[24:56] Setting Boundaries between Work Life and Family Life

[24:56] Damianne President: Let’s touch on relationships a bit more broadly than just work relationships. I think when you’re working remotely, it can be a bit hard to set up boundaries. I recently had a group of people who were new to the company and I was talking to them about how do you delineate between the time you’re working and the time you’re spending with your family. Those kinds of boundaries are really important to consider when you’re working remotely, when you’re working from home. How does it work for you? What do you find useful?

[25:24]  Raúl Anton Cuadrado: This is one of the most important things when you are working remotely or specifically from home where you have your office close to your dining room. This is important. You need to be very clear. Intentional when defining when you start to work and when you finish your work.

One of the core parts of working in an office is that you spend time going to the office, so you make a clear distinction between being outside and inside your working hours. And more importantly, when you go back home, this half an hour, if you are lucky, that you spend in your car, in the tube, or in the underground, allow you to reflect that you are going home, that your working hours stop.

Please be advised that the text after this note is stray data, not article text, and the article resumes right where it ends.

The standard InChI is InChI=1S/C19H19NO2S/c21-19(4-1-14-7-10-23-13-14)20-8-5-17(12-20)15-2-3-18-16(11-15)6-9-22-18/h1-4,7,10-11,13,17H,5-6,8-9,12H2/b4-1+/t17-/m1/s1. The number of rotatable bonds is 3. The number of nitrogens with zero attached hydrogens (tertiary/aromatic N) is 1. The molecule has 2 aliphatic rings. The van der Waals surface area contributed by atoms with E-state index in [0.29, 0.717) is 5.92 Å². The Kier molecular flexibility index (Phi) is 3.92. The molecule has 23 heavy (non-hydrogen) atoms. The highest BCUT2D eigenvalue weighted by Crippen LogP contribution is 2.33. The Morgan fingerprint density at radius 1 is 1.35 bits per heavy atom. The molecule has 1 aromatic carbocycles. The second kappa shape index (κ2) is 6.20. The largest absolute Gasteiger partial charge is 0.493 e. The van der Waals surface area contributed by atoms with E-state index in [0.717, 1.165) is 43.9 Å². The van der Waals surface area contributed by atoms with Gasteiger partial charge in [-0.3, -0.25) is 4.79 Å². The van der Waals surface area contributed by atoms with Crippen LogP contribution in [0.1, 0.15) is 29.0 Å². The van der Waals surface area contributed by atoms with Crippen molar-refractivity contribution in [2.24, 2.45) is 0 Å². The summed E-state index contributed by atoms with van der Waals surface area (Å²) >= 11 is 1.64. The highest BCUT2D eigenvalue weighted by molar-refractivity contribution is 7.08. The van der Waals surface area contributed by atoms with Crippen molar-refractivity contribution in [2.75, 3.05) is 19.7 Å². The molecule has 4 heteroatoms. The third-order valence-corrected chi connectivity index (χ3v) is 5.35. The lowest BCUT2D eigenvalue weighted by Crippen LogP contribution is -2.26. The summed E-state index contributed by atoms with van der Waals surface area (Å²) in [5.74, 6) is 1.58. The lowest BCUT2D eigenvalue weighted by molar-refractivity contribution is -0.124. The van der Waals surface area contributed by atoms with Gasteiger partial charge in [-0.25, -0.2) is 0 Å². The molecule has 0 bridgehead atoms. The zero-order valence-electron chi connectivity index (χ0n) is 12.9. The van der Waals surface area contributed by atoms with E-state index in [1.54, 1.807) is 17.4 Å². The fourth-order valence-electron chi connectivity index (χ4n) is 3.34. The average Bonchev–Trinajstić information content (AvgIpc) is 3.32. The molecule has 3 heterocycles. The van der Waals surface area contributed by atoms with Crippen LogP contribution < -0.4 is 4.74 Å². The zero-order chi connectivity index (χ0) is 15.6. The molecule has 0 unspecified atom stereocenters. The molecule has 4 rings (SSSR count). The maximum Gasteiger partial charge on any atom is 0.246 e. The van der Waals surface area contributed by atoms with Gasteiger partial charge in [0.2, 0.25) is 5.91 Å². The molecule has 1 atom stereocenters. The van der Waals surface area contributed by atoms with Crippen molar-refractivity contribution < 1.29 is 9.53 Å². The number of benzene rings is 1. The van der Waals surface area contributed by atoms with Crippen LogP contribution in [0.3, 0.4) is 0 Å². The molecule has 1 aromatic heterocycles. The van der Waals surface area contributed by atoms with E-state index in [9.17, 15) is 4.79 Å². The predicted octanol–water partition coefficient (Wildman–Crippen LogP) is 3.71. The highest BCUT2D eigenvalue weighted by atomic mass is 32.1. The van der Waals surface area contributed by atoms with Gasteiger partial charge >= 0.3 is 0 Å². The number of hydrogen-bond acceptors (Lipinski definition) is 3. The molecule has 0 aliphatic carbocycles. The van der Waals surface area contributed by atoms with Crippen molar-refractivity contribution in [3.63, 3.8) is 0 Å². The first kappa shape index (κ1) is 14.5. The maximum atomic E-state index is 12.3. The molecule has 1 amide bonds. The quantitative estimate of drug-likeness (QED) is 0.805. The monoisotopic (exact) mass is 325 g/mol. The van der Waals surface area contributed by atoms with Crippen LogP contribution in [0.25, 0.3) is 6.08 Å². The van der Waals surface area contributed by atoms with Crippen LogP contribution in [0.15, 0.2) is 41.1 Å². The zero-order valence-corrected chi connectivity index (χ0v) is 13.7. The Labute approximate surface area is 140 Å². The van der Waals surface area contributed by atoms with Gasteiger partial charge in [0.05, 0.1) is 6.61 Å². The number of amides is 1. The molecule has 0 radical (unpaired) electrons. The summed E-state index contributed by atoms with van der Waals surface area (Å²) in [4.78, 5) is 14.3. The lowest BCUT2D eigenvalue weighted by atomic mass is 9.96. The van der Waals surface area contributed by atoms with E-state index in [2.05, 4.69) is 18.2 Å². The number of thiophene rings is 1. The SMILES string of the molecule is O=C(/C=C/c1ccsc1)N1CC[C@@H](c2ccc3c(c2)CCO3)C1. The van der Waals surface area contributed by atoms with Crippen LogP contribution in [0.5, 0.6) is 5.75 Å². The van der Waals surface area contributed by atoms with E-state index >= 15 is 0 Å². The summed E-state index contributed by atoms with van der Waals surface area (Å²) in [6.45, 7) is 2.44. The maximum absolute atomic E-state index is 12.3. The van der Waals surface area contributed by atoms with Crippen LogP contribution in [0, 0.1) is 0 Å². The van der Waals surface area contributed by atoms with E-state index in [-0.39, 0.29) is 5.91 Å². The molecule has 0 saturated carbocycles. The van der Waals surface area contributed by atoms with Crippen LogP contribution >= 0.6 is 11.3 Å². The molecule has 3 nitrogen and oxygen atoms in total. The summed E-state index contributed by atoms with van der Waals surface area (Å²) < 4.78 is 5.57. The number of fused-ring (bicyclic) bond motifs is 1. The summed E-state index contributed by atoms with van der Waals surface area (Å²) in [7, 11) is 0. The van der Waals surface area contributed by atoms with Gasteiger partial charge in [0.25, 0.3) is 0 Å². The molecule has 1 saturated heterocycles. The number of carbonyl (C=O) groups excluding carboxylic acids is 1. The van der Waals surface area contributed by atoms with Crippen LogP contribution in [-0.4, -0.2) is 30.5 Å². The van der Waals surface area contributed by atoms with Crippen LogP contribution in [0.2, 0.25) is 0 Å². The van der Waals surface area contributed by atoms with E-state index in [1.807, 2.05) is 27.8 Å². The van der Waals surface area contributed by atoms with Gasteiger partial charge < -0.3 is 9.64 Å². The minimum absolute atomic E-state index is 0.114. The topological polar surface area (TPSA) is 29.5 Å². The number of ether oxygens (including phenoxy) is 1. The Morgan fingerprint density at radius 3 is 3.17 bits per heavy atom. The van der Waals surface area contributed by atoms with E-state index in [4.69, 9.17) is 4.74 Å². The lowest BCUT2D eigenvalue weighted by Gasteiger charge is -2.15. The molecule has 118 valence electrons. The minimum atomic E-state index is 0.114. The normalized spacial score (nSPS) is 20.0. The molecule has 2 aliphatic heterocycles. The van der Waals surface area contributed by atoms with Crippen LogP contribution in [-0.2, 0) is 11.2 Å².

So you need to find a way to highlight these boundaries. What do I do? I use meditation as a way to do this. And I define the very beginning of my day, the working hours that I’m going to work for that day, because it could change, from one day to another. At the end of my day, I meditate for five to 10 minutes, just to be very clear that I stopped working and I’m not going to switch on the computer again.

I wrote a very nice post, it’s not because I wrote it, but I would totally recommend it, where I share my strategies to be sure that I’m using my spare time not for work, because this could be a temptation when you are working from home.

[27:14] Damianne President: And that’s very important, right? Because we need to be careful and intentional about the other relationships in our lives that are not just work relationships. Letting work bleed into non-work time can be very detrimental to families and other types of relationships.

I know some of the listeners are teachers, and I’m very curious about your perspectives as teachers too, in terms of how do you, uh, create boundaries around home work, which is grading or whatever else you may need to bring home and then having your time for families and that kind of thing. So if you want to comment, or if you want to come chat about that, then please contact me.

Relationships are fun.


The best perk that you can offer to someone is being surrounded by brilliant people.

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I'm a curious problem solver.